The Oglala Lakota have responded to the recent pipeline plans by organizing teach-ins about how to protect the water considered sacred by their people.  Read the following call-to-action by Debra White Plume of the Oglala Lakota, (originally published on Censored News).

Debra White Plume: Sacred Water Protection Teach-Ins

The precious drinking water supply of the Oglala Lakota people will be overlapped more than a few times if TransCanada gets its way and the US State Department approves its second attempt to get a permit to build the Keystone XL pipeline. The pipeline will enter this big land in Montana, come south and skirt the Cheyenne River, Pine Ridge, Lower Brule, and Rosebud Reservations before it enters Nebraska.  Recently, TransCanada revealed its “new” route through the sandhills of Nebraska, keeping their budget in mind, they diverted a total of 20 miles. There is sandhills land on the Pine Ridge in the LaCreek District. The KXL pipeline will be buried into the Ogllala Aquifer, in numerous places when one digs a few feet down, water rises.  

[[{"type":"media","view_mode":"full","fid":"61311","attributes":{"alt":"","class":"media-image","height":"600","style":"width: 500px; height: 375px; ","width":"800"}}]]Debra White Plume (right) at Eagle Butte, SD protesting Keystone XL.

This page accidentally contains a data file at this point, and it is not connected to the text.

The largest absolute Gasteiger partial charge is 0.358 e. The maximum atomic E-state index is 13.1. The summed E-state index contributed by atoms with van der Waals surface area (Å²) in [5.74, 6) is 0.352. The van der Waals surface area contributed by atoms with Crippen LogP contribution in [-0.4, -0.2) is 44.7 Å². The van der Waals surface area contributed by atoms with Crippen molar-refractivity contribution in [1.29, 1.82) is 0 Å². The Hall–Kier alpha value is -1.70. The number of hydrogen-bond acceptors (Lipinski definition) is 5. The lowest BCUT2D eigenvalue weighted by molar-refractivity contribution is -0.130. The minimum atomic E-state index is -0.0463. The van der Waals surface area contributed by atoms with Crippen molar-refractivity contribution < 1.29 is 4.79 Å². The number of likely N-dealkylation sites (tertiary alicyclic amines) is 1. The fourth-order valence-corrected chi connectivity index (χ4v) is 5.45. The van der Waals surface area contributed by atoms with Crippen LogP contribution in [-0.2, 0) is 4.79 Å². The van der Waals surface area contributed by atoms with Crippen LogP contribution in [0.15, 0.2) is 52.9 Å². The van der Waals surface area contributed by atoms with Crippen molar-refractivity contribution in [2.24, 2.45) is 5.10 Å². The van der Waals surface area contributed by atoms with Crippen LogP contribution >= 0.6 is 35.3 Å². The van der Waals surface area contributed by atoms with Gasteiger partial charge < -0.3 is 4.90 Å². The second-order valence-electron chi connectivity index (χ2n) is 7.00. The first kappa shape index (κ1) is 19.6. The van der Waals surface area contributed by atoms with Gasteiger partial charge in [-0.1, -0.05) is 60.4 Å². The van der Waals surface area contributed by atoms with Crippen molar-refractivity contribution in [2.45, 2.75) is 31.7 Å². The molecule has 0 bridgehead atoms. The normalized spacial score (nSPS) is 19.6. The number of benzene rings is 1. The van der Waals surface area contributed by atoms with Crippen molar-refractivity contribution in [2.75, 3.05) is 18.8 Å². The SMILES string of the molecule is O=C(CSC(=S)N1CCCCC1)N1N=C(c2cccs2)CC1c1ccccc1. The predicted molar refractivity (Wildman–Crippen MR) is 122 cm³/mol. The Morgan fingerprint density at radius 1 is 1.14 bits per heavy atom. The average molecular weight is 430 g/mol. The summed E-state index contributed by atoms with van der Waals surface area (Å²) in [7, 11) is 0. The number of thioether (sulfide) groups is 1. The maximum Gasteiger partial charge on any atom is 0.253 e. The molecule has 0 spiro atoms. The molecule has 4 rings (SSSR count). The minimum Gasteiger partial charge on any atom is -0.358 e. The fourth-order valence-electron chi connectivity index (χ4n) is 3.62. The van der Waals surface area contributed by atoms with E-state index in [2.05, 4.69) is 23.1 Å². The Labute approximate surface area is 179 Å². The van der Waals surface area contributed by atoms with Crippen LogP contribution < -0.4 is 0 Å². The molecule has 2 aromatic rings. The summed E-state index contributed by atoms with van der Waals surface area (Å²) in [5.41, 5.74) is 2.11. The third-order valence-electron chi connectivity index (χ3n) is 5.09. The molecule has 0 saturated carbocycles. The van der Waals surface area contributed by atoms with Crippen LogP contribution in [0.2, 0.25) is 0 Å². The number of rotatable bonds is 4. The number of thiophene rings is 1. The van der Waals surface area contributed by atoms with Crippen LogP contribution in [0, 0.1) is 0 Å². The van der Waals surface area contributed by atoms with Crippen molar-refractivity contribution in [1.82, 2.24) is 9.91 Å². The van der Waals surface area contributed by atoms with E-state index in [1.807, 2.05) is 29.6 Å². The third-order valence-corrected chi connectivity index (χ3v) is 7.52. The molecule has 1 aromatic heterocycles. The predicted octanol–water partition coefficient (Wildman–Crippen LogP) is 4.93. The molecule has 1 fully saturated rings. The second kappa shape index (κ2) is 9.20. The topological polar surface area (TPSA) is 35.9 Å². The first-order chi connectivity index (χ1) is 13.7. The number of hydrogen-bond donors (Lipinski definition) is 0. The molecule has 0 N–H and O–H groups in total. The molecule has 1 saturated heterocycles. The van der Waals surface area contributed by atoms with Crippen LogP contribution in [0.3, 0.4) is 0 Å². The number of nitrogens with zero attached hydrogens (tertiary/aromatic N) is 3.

Our Lakota people, and people all over South Dakota, depend on the Rural Water Pipeline, or Lyman Jones as it is called off-reservation. It crosses the Lyman Jones in 43 places. It crosses our water pipeline to the Pine Ridge at least twice. 

The KXL will carry dirty crude tarsands oil from the mines near the Ft McMurray area of Alberta, Canada. Much of the pristine Boreal Forest has been totally decimated, strip mined to bare dirt, to get at the tarsands oil deep in Mother Earth. The oil miners use 3 to 4 barrels of drinking water to produce one barrel of oil, and stores billions of gallons of waste water in huge waste water ponds. It is a secret what chemicals they use to dilute the heavy crude! However, a VietNam Veteran knew that some of the chemicals are the same as what was used in Agent Orange, revealed in a meeting with the US State Dept I attended last spring in Washington, DC. That VietNam Veteran is from here on the Pine Ridge. Maybe he will come and speak out!